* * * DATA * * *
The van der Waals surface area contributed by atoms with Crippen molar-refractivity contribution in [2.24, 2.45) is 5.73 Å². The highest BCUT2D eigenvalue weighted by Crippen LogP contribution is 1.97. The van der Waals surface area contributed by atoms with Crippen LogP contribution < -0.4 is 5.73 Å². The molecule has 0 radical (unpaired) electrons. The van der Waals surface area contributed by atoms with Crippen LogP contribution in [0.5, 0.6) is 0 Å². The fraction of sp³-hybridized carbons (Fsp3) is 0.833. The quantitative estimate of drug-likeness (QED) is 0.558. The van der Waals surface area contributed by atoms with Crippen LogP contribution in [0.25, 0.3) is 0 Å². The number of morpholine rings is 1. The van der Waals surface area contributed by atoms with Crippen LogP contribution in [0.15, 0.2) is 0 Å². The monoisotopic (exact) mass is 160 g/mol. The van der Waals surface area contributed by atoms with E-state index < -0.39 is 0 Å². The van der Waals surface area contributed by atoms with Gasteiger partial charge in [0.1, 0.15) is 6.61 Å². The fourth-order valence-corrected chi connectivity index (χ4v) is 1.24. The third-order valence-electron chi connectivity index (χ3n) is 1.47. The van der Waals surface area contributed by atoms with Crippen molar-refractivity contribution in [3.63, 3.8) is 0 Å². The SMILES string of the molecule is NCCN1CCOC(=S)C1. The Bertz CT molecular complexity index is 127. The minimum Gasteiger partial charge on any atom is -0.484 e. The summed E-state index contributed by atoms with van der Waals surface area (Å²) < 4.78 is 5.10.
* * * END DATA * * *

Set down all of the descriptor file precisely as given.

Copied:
The van der Waals surface area contributed by atoms with Crippen molar-refractivity contribution in [2.24, 2.45) is 5.73 Å². The highest BCUT2D eigenvalue weighted by Crippen LogP contribution is 1.97. The van der Waals surface area contributed by atoms with Crippen LogP contribution < -0.4 is 5.73 Å². The molecule has 0 radical (unpaired) electrons. The van der Waals surface area contributed by atoms with Crippen LogP contribution in [0.5, 0.6) is 0 Å². The fraction of sp³-hybridized carbons (Fsp3) is 0.833. The quantitative estimate of drug-likeness (QED) is 0.558. The van der Waals surface area contributed by atoms with Crippen LogP contribution in [0.25, 0.3) is 0 Å². The number of morpholine rings is 1. The van der Waals surface area contributed by atoms with Crippen LogP contribution in [0.15, 0.2) is 0 Å². The monoisotopic (exact) mass is 160 g/mol. The van der Waals surface area contributed by atoms with E-state index < -0.39 is 0 Å². The van der Waals surface area contributed by atoms with Gasteiger partial charge in [0.1, 0.15) is 6.61 Å². The fourth-order valence-corrected chi connectivity index (χ4v) is 1.24. The third-order valence-electron chi connectivity index (χ3n) is 1.47. The van der Waals surface area contributed by atoms with Crippen molar-refractivity contribution in [3.63, 3.8) is 0 Å². The SMILES string of the molecule is NCCN1CCOC(=S)C1. The Bertz CT molecular complexity index is 127. The minimum Gasteiger partial charge on any atom is -0.484 e. The summed E-state index contributed by atoms with van der Waals surface area (Å²) < 4.78 is 5.10.